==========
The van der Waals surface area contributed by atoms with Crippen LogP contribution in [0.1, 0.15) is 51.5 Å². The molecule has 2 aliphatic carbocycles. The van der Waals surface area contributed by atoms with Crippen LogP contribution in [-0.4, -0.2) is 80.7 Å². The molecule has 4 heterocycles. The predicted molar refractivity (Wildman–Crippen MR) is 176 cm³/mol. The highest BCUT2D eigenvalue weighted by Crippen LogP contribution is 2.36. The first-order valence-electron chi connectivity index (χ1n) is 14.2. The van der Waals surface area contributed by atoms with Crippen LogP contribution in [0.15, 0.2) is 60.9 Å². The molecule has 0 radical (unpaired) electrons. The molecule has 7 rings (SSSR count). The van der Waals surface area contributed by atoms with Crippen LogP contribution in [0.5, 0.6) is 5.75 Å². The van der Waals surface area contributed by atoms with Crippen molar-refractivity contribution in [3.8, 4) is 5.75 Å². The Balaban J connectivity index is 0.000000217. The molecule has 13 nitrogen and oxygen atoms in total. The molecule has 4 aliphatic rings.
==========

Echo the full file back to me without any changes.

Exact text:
The van der Waals surface area contributed by atoms with Crippen LogP contribution in [0.1, 0.15) is 51.5 Å². The molecule has 2 aliphatic carbocycles. The van der Waals surface area contributed by atoms with Crippen LogP contribution in [-0.4, -0.2) is 80.7 Å². The molecule has 4 heterocycles. The predicted molar refractivity (Wildman–Crippen MR) is 176 cm³/mol. The highest BCUT2D eigenvalue weighted by Crippen LogP contribution is 2.36. The first-order valence-electron chi connectivity index (χ1n) is 14.2. The van der Waals surface area contributed by atoms with Crippen LogP contribution in [0.15, 0.2) is 60.9 Å². The molecule has 0 radical (unpaired) electrons. The molecule has 7 rings (SSSR count). The van der Waals surface area contributed by atoms with Crippen LogP contribution in [0.5, 0.6) is 5.75 Å². The van der Waals surface area contributed by atoms with Crippen molar-refractivity contribution in [3.8, 4) is 5.75 Å². The Balaban J connectivity index is 0.000000217. The molecule has 13 nitrogen and oxygen atoms in total. The molecule has 4 aliphatic rings.